Exactly what Alexander Platt is up to in this year’s “The Virtuoso Composer” will be understood best when he provides a brisk but brilliant introduction to each and every Maverick performance. These talks remain memorable reminders that passion and eloquence do still co-exist—even in the age of Twitter.

The Maverick Concert Festival also hosts “Jazz at the Maverick,” this year featuring Don Byron, Bill Charlap and others, as well as a pre-season concert by our ever-popular Ars Choralis, and a salute to the Maverick Colony’s theatrical history with a performance by the brilliant Actors and Writers theatre company.

Attention, guitarists and lovers of guitar in the greater Woodstock area! Do not miss Jason Vieaux’s expanded program of “Metheny and the Masters,” a series of traditional guitar masterpieces juxtaposed with five works by the living (and sometimes local) guitar legend, Pat Metheny. Vieaux’s virtuosity must be heard to be believed. But the prize for surprise this season will undoubtedly go to the extraordinarily eclectic “ETHEL String Quartet,” which you will want to investigate on YouTube.

The Maverick Hall is a simple yet magnificent shell constructed of wood and re-cycled windows, yet a shell that is exquisite in its radical simplicity. Extreme heat and accompanying humidity, thunder and lightning, even the occasional hailstorm can and will be braved by performer and audience alike—in extreme instances—with a brief intermission. In fine weather, Hervey White’s tradition of “Rock Bottom” for whatever you can afford, remains an institution for financially challenged aesthetes.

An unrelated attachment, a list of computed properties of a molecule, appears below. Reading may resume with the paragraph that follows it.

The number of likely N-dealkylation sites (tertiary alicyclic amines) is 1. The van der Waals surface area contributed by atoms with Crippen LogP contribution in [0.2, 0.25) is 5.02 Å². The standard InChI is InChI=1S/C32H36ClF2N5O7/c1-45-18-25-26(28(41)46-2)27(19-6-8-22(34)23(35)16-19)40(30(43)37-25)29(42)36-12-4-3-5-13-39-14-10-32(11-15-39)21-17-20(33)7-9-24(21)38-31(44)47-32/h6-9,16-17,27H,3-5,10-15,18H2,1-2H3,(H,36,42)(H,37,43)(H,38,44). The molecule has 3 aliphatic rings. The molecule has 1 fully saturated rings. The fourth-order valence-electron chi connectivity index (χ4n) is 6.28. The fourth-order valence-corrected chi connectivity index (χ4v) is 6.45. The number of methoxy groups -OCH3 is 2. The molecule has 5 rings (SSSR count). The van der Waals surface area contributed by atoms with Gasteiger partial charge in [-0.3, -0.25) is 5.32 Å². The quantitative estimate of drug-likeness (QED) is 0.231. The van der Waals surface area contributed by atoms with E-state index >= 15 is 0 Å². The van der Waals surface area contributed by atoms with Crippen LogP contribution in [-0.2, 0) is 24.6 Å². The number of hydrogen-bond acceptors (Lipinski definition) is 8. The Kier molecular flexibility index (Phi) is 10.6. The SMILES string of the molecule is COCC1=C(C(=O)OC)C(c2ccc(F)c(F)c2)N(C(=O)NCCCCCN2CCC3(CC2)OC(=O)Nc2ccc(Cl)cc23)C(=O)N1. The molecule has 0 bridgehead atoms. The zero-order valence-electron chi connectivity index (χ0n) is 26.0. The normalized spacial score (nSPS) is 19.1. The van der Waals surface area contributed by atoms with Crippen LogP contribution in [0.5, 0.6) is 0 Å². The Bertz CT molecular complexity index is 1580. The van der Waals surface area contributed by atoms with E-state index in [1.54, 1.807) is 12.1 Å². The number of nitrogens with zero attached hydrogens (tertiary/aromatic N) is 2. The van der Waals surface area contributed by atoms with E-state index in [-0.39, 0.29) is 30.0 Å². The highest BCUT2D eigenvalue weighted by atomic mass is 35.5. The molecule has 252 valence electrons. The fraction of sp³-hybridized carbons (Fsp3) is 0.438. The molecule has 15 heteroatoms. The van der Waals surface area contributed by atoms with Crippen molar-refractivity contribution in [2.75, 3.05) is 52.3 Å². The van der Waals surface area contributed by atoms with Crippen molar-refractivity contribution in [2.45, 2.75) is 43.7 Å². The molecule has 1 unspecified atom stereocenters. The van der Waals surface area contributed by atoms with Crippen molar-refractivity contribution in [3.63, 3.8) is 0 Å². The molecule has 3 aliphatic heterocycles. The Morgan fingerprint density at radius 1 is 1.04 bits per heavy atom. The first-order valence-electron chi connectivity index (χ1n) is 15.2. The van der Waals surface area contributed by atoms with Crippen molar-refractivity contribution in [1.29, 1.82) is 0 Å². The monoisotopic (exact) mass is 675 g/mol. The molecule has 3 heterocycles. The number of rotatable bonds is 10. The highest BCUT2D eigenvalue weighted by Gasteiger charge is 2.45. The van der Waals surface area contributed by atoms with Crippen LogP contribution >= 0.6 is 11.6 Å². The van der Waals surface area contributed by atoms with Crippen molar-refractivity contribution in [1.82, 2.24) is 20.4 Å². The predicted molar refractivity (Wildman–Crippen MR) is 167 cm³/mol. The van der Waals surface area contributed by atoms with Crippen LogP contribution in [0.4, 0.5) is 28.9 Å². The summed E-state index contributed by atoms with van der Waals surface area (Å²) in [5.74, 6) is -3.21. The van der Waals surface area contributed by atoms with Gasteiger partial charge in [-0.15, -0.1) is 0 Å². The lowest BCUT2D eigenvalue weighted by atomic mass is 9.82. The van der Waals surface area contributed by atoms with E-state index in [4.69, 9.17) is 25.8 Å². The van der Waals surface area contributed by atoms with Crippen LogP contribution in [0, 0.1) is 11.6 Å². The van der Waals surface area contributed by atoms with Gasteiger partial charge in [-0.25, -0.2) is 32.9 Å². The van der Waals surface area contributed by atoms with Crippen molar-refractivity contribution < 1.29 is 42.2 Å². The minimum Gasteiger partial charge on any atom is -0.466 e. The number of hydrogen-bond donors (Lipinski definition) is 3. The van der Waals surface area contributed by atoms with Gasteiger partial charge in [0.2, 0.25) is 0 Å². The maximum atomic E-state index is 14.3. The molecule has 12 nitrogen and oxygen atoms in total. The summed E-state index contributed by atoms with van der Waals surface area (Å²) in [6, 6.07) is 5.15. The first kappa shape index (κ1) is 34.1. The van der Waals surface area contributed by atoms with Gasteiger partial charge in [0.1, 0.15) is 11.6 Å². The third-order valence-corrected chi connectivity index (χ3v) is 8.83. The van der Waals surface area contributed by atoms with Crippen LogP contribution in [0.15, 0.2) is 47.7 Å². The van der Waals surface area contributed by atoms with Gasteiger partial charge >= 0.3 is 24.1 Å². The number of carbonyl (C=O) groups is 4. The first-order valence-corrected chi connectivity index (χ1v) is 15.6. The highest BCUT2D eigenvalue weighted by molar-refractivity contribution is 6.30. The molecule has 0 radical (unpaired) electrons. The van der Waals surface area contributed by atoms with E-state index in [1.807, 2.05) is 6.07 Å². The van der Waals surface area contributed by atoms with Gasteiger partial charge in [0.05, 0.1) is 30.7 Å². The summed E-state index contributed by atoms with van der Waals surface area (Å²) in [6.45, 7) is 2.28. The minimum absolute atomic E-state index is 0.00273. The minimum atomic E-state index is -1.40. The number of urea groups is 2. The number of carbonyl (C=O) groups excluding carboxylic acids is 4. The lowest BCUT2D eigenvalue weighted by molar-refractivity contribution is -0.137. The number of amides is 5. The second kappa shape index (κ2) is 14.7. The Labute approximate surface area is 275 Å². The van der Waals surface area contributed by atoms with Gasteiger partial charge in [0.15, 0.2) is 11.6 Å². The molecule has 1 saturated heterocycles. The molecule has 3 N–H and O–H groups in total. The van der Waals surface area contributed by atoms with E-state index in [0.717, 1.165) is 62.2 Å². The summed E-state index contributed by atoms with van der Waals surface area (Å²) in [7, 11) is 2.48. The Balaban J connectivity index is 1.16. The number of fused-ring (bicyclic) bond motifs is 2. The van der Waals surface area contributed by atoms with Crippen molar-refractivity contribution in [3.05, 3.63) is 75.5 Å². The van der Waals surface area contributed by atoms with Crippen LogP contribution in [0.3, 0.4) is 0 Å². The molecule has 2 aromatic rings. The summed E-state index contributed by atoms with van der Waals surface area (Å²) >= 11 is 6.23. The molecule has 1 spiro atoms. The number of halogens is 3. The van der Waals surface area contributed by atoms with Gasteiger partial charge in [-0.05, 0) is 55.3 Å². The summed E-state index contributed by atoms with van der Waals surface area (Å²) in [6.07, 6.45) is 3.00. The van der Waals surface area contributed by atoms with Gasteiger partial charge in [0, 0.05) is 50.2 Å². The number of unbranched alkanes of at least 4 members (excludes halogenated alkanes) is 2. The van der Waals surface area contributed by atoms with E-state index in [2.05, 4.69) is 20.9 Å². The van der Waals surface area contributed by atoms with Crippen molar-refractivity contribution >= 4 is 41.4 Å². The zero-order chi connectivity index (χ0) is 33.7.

Also highly recommended is a peek at local musicologist Miriam Berg’s superb remarks concerning each classical program, available online—as are advance tickets and additional concert information—at before the concert. Once there, art lovers should be sure to click on “History” for the genesis of the “Maverick Horse” which sits majestically on the Maverick’s stage enjoying every concert. Woodstock sculptor John Flanagan originally carved it from a living chestnut tree at the entrance to the Maverick property. Using little more than an axe, he completed this, his magnum opus, in several weeks, for which Hervey paid him a worker’s wage of 25 cents an hour!

Only in Woodstock! Or more precisely: only at The Maverick.

Maverick Concerts 2011 season runs from June 18 through September 4, at its location on Maverick Road, just off of Rte. 375, Woodstock. Visit for complete schedule, and ticketing information.